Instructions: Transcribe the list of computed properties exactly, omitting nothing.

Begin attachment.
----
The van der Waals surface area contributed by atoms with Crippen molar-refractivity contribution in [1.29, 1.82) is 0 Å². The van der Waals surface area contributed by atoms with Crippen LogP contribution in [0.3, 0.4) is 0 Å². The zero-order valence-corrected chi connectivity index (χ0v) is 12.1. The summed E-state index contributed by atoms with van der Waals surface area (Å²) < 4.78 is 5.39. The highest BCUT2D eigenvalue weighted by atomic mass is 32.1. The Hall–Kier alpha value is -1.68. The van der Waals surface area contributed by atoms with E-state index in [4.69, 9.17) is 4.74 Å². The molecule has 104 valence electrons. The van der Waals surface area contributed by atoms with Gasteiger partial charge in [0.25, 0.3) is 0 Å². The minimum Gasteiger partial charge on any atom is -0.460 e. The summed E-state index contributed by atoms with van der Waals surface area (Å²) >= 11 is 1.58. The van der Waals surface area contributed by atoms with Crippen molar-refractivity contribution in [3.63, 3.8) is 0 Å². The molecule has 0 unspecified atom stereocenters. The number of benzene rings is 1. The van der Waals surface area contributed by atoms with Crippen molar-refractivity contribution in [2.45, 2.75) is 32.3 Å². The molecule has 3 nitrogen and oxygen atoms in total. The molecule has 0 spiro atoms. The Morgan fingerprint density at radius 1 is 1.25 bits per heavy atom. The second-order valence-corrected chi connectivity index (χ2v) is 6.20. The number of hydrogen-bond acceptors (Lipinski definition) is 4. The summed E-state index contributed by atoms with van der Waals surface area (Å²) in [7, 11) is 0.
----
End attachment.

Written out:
The van der Waals surface area contributed by atoms with Crippen molar-refractivity contribution in [1.29, 1.82) is 0 Å². The van der Waals surface area contributed by atoms with Crippen LogP contribution in [0.3, 0.4) is 0 Å². The zero-order valence-corrected chi connectivity index (χ0v) is 12.1. The summed E-state index contributed by atoms with van der Waals surface area (Å²) < 4.78 is 5.39. The highest BCUT2D eigenvalue weighted by atomic mass is 32.1. The Hall–Kier alpha value is -1.68. The van der Waals surface area contributed by atoms with E-state index in [4.69, 9.17) is 4.74 Å². The molecule has 104 valence electrons. The van der Waals surface area contributed by atoms with Gasteiger partial charge in [0.25, 0.3) is 0 Å². The minimum Gasteiger partial charge on any atom is -0.460 e. The summed E-state index contributed by atoms with van der Waals surface area (Å²) >= 11 is 1.58. The van der Waals surface area contributed by atoms with Crippen molar-refractivity contribution in [3.63, 3.8) is 0 Å². The molecule has 0 unspecified atom stereocenters. The number of benzene rings is 1. The van der Waals surface area contributed by atoms with Crippen molar-refractivity contribution in [2.45, 2.75) is 32.3 Å². The molecule has 3 nitrogen and oxygen atoms in total. The molecule has 0 spiro atoms. The Morgan fingerprint density at radius 1 is 1.25 bits per heavy atom. The second-order valence-corrected chi connectivity index (χ2v) is 6.20. The number of hydrogen-bond acceptors (Lipinski definition) is 4. The summed E-state index contributed by atoms with van der Waals surface area (Å²) in [7, 11) is 0.